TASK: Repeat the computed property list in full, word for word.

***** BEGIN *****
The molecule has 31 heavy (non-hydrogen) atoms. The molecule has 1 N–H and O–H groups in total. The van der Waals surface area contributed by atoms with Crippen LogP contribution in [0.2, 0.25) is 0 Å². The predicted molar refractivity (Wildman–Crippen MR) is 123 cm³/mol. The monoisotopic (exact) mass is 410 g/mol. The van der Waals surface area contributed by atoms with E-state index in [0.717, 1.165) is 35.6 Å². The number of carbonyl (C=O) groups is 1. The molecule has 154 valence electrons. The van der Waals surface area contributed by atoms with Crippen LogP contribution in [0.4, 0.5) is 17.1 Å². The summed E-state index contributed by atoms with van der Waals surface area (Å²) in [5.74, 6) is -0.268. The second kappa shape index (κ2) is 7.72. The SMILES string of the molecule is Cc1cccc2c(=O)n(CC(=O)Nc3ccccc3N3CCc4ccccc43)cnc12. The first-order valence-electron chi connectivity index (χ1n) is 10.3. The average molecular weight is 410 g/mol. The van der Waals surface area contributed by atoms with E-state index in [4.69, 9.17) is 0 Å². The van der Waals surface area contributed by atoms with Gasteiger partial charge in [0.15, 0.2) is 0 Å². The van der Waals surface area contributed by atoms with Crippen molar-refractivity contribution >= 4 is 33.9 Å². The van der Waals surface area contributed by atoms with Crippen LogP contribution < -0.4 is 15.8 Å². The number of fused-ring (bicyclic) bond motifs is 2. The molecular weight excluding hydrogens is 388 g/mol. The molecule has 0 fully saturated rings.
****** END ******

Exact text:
The molecule has 31 heavy (non-hydrogen) atoms. The molecule has 1 N–H and O–H groups in total. The van der Waals surface area contributed by atoms with Crippen LogP contribution in [0.2, 0.25) is 0 Å². The predicted molar refractivity (Wildman–Crippen MR) is 123 cm³/mol. The monoisotopic (exact) mass is 410 g/mol. The van der Waals surface area contributed by atoms with E-state index in [0.717, 1.165) is 35.6 Å². The number of carbonyl (C=O) groups is 1. The molecule has 154 valence electrons. The van der Waals surface area contributed by atoms with Crippen LogP contribution in [0.4, 0.5) is 17.1 Å². The summed E-state index contributed by atoms with van der Waals surface area (Å²) in [5.74, 6) is -0.268. The second kappa shape index (κ2) is 7.72. The SMILES string of the molecule is Cc1cccc2c(=O)n(CC(=O)Nc3ccccc3N3CCc4ccccc43)cnc12. The first-order valence-electron chi connectivity index (χ1n) is 10.3. The average molecular weight is 410 g/mol. The van der Waals surface area contributed by atoms with E-state index in [4.69, 9.17) is 0 Å². The van der Waals surface area contributed by atoms with Gasteiger partial charge in [0.15, 0.2) is 0 Å². The van der Waals surface area contributed by atoms with Crippen molar-refractivity contribution >= 4 is 33.9 Å². The van der Waals surface area contributed by atoms with Crippen LogP contribution < -0.4 is 15.8 Å². The number of fused-ring (bicyclic) bond motifs is 2. The molecular weight excluding hydrogens is 388 g/mol. The molecule has 0 fully saturated rings.